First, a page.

Tuesday, 31 August 2010

The spring blossoms have vielded their promise,
as our actions realize their fruit.

Sunday, 29 August 2010

Sheeps Head in West Cork looking beautiful this August and the cattle resting content in the sunshine.

Sunday, 22 August 2010

Sitting quietly
doing nothing - spring comes
and the grass grows.
Zen poem

Saturday, 21 August 2010

Let us be silent, that we may hear the whispers of the gods.
Henry David Thoreau

The first widely observed national moment of silence occurred in Britain in 1919, in commemoration of the nation’s inaugural Armistice Day. For two minutes, switchboard operators declined to connect telephone calls, subway cars and factory wheels ground to a halt, and ordinary citizens held their tongues. Within 10 years, the somber annual tradition had grown so popular that the BBC began to air the sound of the silence. One broadcaster mused that the communal silence served as a “solvent which destroys personalities and gives us leave to be great and universal.”

While state-sanctioned silence was novel, the sentiment of the broadcaster was not. Silence has long acted as a leveler of ego. From the communal meditation that opens Quaker meetings to the lulling quiet that defines the lives of Buddhist monks, silence is central to various religious traditions. “For many people, silence is the way God speaks to us, and when we ourselves are in silence, we are speaking the language of the soul,” observes George Prochnik. In his fascinating new book, In Pursuit of Silence, Prochnik sets out to understand the complicated reasons for silence’s power.

Silence enriches the mental life of humans, but, as Prochnik shows, it ensures the very survival of some in the animal kingdom. By being silent, animals avoid detection by predators, and sharpen their wits. Prochnik highlights the intriguing case of the red-eyed tree frog, whose embryos are capable of distinguishing the vibrations of a raindrop from the movement of a hungry snake. When the vibrations are caused by a snake, the embryos prematurely launch themselves from their jellied clutch and attempt to survive in their underdeveloped state.
by Megan Buskey -The Wisdom Quarterly

I loved reading this paragraph as it confirms my experience, that the repetition of the silence inducing postures of Tai Chi also sharpens our wits to our internal and external environments.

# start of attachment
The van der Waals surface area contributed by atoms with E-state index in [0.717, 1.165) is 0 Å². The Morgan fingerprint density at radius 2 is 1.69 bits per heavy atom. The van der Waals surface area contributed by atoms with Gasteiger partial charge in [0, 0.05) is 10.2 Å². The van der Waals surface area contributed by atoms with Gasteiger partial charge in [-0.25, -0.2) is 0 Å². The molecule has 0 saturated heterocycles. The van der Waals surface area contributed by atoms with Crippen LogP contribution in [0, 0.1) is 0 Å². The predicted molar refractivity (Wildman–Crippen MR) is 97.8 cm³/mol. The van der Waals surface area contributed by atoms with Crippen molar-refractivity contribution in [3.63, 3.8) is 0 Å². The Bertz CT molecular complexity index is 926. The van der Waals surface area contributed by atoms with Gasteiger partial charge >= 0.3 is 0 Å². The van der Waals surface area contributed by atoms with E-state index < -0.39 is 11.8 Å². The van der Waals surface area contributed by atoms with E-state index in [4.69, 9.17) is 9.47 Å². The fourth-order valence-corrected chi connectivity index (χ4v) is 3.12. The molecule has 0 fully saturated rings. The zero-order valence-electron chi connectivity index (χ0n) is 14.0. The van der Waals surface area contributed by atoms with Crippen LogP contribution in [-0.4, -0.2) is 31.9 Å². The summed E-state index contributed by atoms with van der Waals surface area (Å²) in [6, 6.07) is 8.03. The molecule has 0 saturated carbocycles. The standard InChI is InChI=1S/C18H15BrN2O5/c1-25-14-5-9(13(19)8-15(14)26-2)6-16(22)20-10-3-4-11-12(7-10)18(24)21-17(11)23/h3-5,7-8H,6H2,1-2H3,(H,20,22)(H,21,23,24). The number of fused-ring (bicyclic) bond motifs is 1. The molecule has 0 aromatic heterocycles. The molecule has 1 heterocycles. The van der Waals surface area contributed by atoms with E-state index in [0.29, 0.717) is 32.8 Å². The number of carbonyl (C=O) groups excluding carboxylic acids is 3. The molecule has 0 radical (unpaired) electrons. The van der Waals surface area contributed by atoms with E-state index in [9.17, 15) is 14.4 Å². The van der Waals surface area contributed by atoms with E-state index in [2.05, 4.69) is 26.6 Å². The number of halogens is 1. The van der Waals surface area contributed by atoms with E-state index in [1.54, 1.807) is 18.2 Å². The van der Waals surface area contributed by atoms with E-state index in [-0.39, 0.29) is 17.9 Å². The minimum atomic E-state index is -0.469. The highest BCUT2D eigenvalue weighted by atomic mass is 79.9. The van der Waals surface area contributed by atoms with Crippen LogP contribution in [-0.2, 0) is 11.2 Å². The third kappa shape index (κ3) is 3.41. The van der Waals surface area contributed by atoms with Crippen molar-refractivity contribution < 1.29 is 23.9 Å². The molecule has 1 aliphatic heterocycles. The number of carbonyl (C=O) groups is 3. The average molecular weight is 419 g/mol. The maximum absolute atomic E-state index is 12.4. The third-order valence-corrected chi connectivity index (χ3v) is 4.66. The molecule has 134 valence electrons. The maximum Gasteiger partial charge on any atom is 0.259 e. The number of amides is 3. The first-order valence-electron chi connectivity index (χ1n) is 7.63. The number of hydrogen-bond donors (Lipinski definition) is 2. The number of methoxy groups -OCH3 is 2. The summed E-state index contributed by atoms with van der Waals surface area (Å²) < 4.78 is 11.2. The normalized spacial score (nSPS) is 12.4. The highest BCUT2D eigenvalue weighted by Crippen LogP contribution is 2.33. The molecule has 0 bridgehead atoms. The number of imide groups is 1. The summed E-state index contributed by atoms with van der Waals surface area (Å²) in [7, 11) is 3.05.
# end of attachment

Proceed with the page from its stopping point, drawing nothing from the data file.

Thursday, 12 August 2010

Concsious of consciousness
Sounds in silence
Silence in the sounds
Present in the presence
Aware of awareness.

Wednesday, 11 August 2010

" To look outside is to dream,
to look inside is to awaken."
Karl Jung

Tuesday, 10 August 2010

" As a man who has devoted his whole life to the most clearheaded science, I can tell you as a result of my research into atoms this much. There is no matter as such. All matter originates and exists only by virtue of a force which brings the particles of the atom into vibration. I must assume behind this force the existence of a conscious and intelligent mind. This mind is the matrix of all matter."
Max Plank

" We do not belong to this material world that science constructs for us. We are not in it; we are outside. We are only spectators. The reason why we believe that we are in it, that we belong to the picture, is that our bodies are in the picture. "
Erwin Schrodinger

Reading quotations like these always brings me right back into a sense of wonder and mystery.

Monday, 9 August 2010

Let's let our 'stories' rest for a while and enter
the mystery of NOW.
Let's become aware of the magic of this connection
me writing you reading.
This vast mystery of timeless connection.
Let's become aware of the mystery of us.
Let's feel the amazing presence that we are.
This amazing awareness that somehow knows 'I AM '.
Just allow the aliveness of This Moment to mystify.
The magic of being here at this time ,
The wonder of Eyes to read,
Of Mind to understand,
Of Heart to beat its ceaseless Love,
The Magic of it all

Saturday, 7 August 2010

" What is it that can't be seen,
but which makes seeing possible?
What is that can't be heard,
but makes seeing possible?
What is that can't be known,
but which makes knowledge possible?
What is it that can't be imagined,
but which makes imagination possible?
Uddalaka Aruni

Friday, 6 August 2010

Thanks to Jo for the picture.

The philosopher Epicurus suggested that we become more conscious of pleasure, seeking out simpler and simpler pleasures until we become conscious of the immense pleasure of simply being.

Wednesday, 4 August 2010

This little kitten showed up in our garden last week. Well it's not like we need a kitten but he was hungry and frightened and we couldn't resist feeding him. He spent the first few days hiding in the hedge and only venturing out to eat. It is really good to see him exploring now and 'playing' among the pots. Yesterday he allowed John to stroke him (just once ) but it is a new beginning. Kittens just like humans need love and time to heal from the traumas of life.